• Combustion Industry News

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      Patrick Lavery

      Combustion Industry News Editor

SaskPower CCS head gives interview on economic future of CCS

An interview given to the Financial Times by SaskPower’s Head of Carbon Capture and Storage Initiatives, Mike Monea, has revealed a little more behind the economics of CCS. As has been well-reported to date, SaskPower’s Boundary Dam Unit 3, the first commercial-scale CCS-equipped coal-fired unit in the world, is financially viable because of the deal to sell CO2 for enhanced oil recovery at a nearby oil field, as well as the partial government subsidy of around 17% of the capital cost of the upgrade to the unit. What is new is the estimate by Dr Monea that, if SaskPower were to equip another unit with CCS, the capital costs would be around 30% lower, due to learnings from the first unit. With further deployment, costs are expected to decrease further; however, Dr Monea believes that in general (i.e. without the highly beneficial circumstances enjoyed by Boundary Dam Unit 3), CCS will only be cost effective with further government support and a high enough price on carbon.  This leads to the familiar conclusion that CCS, despite being central to the world’s efforts to reduce greenhouse gas emissions, faces a somewhat uncertain future.

Global CCS Institute Status of CCS 2014 Report released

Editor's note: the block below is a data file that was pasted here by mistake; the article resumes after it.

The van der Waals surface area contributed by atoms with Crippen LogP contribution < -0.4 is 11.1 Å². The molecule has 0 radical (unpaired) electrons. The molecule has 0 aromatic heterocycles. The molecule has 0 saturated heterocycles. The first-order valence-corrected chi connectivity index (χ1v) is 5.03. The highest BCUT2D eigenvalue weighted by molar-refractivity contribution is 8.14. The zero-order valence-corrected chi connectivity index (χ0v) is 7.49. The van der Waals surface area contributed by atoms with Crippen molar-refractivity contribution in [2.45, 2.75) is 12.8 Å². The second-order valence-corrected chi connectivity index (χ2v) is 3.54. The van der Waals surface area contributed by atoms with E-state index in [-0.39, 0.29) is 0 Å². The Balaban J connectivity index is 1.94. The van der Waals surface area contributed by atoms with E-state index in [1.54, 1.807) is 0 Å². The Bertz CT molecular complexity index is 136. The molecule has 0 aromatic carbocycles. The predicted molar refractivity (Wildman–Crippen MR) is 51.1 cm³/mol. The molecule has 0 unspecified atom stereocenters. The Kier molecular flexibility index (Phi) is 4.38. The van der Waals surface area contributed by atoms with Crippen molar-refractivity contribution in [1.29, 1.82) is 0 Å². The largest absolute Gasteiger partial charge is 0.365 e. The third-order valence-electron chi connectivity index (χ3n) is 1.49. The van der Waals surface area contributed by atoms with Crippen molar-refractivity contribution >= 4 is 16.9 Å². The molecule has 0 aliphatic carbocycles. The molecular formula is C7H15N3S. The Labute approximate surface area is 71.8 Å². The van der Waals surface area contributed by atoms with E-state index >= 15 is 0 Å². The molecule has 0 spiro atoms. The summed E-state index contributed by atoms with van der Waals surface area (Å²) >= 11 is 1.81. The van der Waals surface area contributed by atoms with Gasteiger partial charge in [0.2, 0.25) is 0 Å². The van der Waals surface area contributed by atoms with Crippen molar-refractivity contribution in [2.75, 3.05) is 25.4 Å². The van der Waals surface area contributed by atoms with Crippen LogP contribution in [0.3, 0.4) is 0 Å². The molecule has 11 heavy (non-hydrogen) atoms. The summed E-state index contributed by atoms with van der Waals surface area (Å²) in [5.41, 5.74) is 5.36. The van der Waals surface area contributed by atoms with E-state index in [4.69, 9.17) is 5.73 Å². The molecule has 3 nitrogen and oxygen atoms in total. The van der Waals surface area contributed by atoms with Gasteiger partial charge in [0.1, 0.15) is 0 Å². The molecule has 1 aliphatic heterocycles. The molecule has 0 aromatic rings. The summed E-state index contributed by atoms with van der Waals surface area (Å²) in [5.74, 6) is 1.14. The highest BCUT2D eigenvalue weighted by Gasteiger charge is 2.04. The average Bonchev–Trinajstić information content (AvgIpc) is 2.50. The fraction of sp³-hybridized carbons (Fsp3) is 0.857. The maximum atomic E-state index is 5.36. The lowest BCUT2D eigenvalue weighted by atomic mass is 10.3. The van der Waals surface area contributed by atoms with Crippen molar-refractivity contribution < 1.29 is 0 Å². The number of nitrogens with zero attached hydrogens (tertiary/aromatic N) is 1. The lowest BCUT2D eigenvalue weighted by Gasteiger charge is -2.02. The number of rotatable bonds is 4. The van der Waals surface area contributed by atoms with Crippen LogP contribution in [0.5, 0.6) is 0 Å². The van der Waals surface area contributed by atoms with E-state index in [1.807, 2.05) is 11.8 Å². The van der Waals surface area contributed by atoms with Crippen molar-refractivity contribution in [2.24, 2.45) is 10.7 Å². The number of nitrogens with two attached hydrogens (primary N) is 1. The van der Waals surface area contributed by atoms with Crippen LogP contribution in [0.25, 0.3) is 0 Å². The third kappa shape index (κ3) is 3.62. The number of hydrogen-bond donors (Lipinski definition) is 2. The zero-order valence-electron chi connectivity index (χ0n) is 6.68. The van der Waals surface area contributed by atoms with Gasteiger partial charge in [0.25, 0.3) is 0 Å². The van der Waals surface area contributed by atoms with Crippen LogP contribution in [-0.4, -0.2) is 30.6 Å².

Supporting Dr Monea’s views is the Global Carbon Capture and Storage Institute’s Global Status of CCS Report 2014, released in November. Emphasised is the need for more governmental support and deployment, and the unique role that CCS has to play in reducing carbon emissions from non-power generation industries (for instance cement and steel making). While the tone of the report is on the whole positive, especially after the launch of Boundary Dam Unit 3, there is data to encourage pessimism. The report identifies 55 large-scale CCS projects worldwide, in states of increasing realisation, from identification, to evaluation, to definition, to execution (construction), and finally operation. This number is down from 65 in 2013, with twelve projects cancelled or put on hold throughout the year (seven in Europe, two in the US, one in Australia, one in China, and one in the UAE), and only two projects newly identified. Weak economies around the world have probably contributed to this decline; with the encouragement of Boundary Dam Unit 3, and the increasing recognition by bodies such as the UN of the importance of CCS set against possible continued weak or even further weakening economies, it will be interesting indeed to see what unfolds over 2015.

US Supreme Court admits case against mercury rules